By Katie Stannard
Black locust (Robinia pseudoacacia), also called false acacia or yellow locust, is one of the most difficult invasive trees to eradicate. Belonging to the Fabaceae or pea family, it is endemic to the southeastern United States, particularly parts of the Appalachians and Ozarks. Planted outside of its native range for hardwood lumber and fence posts, erosion control, reclaiming of mine soil, and as nectar for honeybees, it was noted in Michigan’s jack pine barrens by 1888, and in Washtenaw County by 1862. Because black locust fixes nitrogen in the soil and spreads clonally by suckers, it can form dense colonies that overshade and outcompete native species.
Intolerant of shade and soils with a high water table, black locust can be found in dry, poor soils, disturbed sites and sunny open woods, savannas, and prairies. The leaves, bark, seeds, and stems contain toxic chemicals that cause neurological and gastrointestinal effects. Horses are especially susceptible to these chemicals, which can be fatal.
Jeff Plakke, manager of landscapes at Matthaei-Nichols, describes another key negative of black locust. “It has the added disruptive trait of being a nitrogen fixer, which sounds great if you’re raising vegetables, but not in a natural community where nitrogen is usually low,” Plakke explains. “It tips the balance for the whole plant community by making abundant what once was a limiting essential nutrient. All the other weeds get a boost and the natives that are adapted to making due with less nitrogen are outcompeted.” Even after black locusts are removed, the remaining soil can still exhibit altered soil chemistry. Some studies suggest that black locust can release toxic substances that suppress the growth of other plants (allelopathy).
Black locust is a fast growing tree that matures to 50-100 feet tall, described as having a “narrow crown and open, irregular form with contorted branches.” Leaves are alternate, pinnately compound, up to 14 inches long, with 7-21 oval-shaped 1-2” inch bluish-green leaflets on the upper side, lighter green on the underside, turning yellow in fall.
Though initially smooth and brown when young, bark thickens with age turning tan to gray-brown with deep, flat-topped, scaly furrows. Two distinguishing features are flowers and thorns. Fragrant, pea-like white blooms with five irregular petals appear in May-June on long clusters. Half-inch paired thorns form on twigs at the base of leaves. Flowering blooms lead to 3-4 inch brown seed pods which look like dried, flat pea pods containing 4-8 seeds; pods persist through the winter. With an extremely durable, impermeable outer coating, seeds last for years in the seed bank.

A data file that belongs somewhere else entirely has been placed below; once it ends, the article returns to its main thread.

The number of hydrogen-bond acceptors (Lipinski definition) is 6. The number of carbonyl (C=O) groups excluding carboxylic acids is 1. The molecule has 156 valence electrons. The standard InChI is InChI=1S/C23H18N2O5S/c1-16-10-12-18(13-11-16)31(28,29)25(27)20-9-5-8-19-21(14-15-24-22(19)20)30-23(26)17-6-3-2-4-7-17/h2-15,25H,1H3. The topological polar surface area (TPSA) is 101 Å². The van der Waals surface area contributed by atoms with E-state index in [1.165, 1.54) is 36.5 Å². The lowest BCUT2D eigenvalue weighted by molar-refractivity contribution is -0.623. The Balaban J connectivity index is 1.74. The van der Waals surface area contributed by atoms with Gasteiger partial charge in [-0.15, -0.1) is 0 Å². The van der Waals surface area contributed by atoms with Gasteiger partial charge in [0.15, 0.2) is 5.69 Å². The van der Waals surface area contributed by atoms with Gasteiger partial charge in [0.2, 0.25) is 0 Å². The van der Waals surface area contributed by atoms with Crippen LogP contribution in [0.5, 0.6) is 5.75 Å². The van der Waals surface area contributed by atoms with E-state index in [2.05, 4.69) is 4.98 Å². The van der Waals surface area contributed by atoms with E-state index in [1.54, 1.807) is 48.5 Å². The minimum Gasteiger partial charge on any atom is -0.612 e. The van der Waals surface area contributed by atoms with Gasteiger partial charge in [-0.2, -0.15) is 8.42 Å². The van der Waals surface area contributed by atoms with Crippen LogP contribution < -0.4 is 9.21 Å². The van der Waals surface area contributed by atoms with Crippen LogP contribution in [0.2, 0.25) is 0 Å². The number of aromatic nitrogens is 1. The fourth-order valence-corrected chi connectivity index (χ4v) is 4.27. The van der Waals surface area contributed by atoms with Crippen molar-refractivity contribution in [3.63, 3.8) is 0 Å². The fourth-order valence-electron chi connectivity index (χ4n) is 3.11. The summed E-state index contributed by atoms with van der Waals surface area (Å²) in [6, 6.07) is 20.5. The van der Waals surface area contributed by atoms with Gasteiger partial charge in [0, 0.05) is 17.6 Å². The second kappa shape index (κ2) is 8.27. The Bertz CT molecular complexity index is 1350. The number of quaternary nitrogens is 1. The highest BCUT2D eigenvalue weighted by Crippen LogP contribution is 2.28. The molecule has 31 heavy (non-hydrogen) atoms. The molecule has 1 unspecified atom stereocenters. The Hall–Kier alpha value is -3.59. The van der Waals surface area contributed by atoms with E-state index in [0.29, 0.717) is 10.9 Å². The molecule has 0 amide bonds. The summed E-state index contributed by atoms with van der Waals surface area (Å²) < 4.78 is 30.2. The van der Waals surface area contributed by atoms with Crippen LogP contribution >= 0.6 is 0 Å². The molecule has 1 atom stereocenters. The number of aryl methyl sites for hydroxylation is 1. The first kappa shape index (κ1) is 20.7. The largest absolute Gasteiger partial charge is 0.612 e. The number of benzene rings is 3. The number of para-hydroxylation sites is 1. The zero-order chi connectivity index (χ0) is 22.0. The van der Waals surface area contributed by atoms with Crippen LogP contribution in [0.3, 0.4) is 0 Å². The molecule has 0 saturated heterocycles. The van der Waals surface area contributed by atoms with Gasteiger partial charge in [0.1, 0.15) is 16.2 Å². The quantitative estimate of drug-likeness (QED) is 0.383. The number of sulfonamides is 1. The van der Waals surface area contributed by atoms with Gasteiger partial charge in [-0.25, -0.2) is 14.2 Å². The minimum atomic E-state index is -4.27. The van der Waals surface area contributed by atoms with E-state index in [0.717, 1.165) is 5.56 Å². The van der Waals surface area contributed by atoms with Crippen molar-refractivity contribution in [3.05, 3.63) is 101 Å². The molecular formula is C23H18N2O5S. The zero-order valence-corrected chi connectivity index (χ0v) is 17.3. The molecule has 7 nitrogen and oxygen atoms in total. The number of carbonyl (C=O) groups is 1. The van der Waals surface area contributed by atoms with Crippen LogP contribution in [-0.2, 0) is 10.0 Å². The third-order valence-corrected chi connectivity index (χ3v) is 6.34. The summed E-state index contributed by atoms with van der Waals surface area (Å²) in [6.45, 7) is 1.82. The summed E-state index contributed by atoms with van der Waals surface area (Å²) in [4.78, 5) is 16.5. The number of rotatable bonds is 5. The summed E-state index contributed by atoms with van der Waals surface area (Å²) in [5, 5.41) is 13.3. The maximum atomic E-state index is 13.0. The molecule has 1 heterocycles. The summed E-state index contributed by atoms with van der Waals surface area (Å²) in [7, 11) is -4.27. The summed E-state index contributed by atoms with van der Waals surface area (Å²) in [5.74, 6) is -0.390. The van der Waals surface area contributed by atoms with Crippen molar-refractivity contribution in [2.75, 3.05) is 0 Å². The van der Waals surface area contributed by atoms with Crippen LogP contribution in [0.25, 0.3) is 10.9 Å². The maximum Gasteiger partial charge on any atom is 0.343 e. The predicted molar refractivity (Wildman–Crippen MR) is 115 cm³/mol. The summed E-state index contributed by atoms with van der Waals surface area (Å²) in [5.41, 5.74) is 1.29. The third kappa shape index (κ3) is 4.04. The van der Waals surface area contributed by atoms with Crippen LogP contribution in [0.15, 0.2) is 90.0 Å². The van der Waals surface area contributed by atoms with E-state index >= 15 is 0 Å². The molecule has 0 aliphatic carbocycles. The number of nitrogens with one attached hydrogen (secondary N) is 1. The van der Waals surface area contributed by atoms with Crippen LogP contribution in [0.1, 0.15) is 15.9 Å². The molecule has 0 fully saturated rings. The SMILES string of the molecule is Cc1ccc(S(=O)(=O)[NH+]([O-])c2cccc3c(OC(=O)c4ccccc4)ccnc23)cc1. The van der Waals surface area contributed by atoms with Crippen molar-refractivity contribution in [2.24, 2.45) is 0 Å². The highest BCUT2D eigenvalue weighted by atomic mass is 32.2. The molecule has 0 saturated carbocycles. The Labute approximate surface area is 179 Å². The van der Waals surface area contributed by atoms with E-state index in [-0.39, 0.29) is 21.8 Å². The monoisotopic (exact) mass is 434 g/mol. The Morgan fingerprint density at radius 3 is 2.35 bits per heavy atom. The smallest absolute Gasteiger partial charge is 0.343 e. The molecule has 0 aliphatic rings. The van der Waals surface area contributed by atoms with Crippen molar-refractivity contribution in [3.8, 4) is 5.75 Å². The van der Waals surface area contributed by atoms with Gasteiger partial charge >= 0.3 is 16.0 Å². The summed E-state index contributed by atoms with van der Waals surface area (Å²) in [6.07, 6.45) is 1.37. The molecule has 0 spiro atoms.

Since black locust reproduces by the double-whammy of prolific seed production and excessive root sprouts (vegetative reproduction by underground roots), it’s very difficult to control. Removal of sprouts through cutting and bulldozing generates new growth. A single stem can regenerate the entire clone, sometimes even more rapidly. In one study, sprouts that had been cut regrew and blossomed 50% faster and bigger than those that hadn’t been cut. A grazing study in North Carolina using goats and cattle was effective in controlling black locust height and then eliminating the tree altogether after four seasons. Though such a strategy is tricky, as black locust in quantity can be toxic to cattle.
Herbicidal use is generally necessary for control, once a site has been thoroughly evaluated for the presence of native species, how close it is to wetlands or other water sources, effectiveness, and residual effects of indicated herbicides (i.e., does it linger in the soil). Some herbicide application strategies for black locust include foliar, cut stump, basal bark, hack and squirt, frilling (downward cuts made into bark around tree which are then treated with herbicide), and drill and fill (1 inch drilled holes for every inch diameter of tree). With those methods, extreme caution is necessary, as it is easy to exceed the recommended volume of herbicide used. Black locust requires annual and long term monitoring as it may resprout several years after herbicidal treatment appears to have eradicated it.
About the author: In a normal year, Katie Stannard would be coordinating and onboarding the summer interns at Matthaei-Nichols and helping the visitor engagement team run the visitor center at Matthaei. This year—along with a months-long closure and absent student interns—Katie’s been helping out in a big way with our social media and with blog posts, including this series about staff happenings behind the scenes during these extraordinary times.
Katie received her Master Gardener certification in 1999, and has years of experience with heirloom flower bulbs and small business operations. She is passionate about encouraging kids of all ages to “go outside!” and explore the natural world. Her current gardening interests include children’s gardens, native plants, and everlasting yet nonintrusive perennials. Katie volunteers for her kids’ school, for Carleton College as an alumni volunteer, and in her neighborhood to organize community events. She holds an M.A. from Carnegie Mellon University in literary and cultural theory, and a B.A. from Carleton College in English.